Video Processing

Feb 20 2013

News - madVR v0.86.0 Frees HTPC Users from 3:2 Pulldown Judder

Using a HTPC isn't always the easiest way to watch content, but nothing combines the flexibility, capability and potential into a single consumption point like it does. Those that demand the highest quality often rail against the complexity required, and to be fair they have a point, but it's there and few products demonstrate this like the high quality video renderer madVR. As an HTPC advocate, I love it when new features arrive and it's even better when they are exclusive Smile.

For the techincally challenged it can be a little challenging to get madVR installed and configured, so if you fall into this group you may want to wait until the next JMC build to incorportate madVR's newest feature:

Introducing the new "smooth motion" frame rate changer (FRC) with the following main features / benefits:
(1) Can convert any source frame rate to any display refresh rate, while maintaining smooth motion.
(2) Endless playback without frame drops/repeats (if your PC is fast enough) without needing Reclock.


Technically the FRC algorithm simulates a display with infinite refresh rate. Which means that every video frame is displayed exactly when the timestamps ask for it. Consequently the motion smoothness depends on proper timestamps. If the timestamps (or audio clock) contain jitter, the playback will contain jitter, too. So even if Reclock might not be needed to avoid frame drops/repeats, anymore, when using madVR's new FRC algorithm, you might still want to use Reclock, because it provides a stable and reliable audio clock with very low jitter, and it supports WSAPI exclusive mode, too. You can however slave Reclock to the audio hardware clock, if you want. Having Reclock fully enabled with audio resampling is still possible, though, it shouldn't harm madVR's FRC algorithm.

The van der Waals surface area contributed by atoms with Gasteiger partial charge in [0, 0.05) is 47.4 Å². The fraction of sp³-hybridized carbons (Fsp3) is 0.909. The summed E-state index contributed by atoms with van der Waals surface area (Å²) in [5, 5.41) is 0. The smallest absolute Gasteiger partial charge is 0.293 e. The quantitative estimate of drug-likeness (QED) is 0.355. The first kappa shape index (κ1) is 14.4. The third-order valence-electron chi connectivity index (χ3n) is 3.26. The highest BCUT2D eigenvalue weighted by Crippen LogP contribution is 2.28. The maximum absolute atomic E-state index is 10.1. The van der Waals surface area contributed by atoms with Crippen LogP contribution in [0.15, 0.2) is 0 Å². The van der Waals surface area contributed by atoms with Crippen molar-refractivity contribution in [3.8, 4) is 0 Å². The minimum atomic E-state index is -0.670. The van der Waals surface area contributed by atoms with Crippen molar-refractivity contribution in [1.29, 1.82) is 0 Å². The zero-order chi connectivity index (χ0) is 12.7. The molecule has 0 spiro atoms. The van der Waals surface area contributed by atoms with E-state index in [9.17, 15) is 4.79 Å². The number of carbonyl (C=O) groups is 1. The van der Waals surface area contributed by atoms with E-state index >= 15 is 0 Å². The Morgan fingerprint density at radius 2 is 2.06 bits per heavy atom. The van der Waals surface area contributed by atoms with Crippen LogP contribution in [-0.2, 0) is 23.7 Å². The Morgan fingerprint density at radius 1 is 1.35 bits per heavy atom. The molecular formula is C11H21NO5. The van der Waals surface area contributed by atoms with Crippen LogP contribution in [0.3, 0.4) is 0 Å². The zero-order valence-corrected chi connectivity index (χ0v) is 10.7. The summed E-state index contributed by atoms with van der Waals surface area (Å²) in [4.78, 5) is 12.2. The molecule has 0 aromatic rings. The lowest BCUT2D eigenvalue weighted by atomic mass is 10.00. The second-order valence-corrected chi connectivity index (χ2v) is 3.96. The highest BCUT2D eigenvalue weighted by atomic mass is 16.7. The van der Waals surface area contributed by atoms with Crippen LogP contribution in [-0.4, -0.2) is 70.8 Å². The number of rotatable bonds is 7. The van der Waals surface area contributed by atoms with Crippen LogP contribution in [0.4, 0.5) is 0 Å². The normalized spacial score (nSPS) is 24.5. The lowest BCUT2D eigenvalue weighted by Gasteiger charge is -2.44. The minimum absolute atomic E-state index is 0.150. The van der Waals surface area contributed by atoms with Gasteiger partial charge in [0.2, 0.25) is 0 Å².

To my best knowledge madVR is now the only way to playback Blu-Ray/DVD movies without 3:2 pulldown judder on displays which don't support 23.976Hz playback properly. I don't think any hardware Blu-Ray player can do that, or even any of the expensive video processors. (Correct me if I'm wrong). 

madVR (@Doom9)

Otherwise grab the latest release and have at it. I know I will (with MPC-HC) later tonight; and for those who are asking (I did) - it should run well on HD4000 GPUs.

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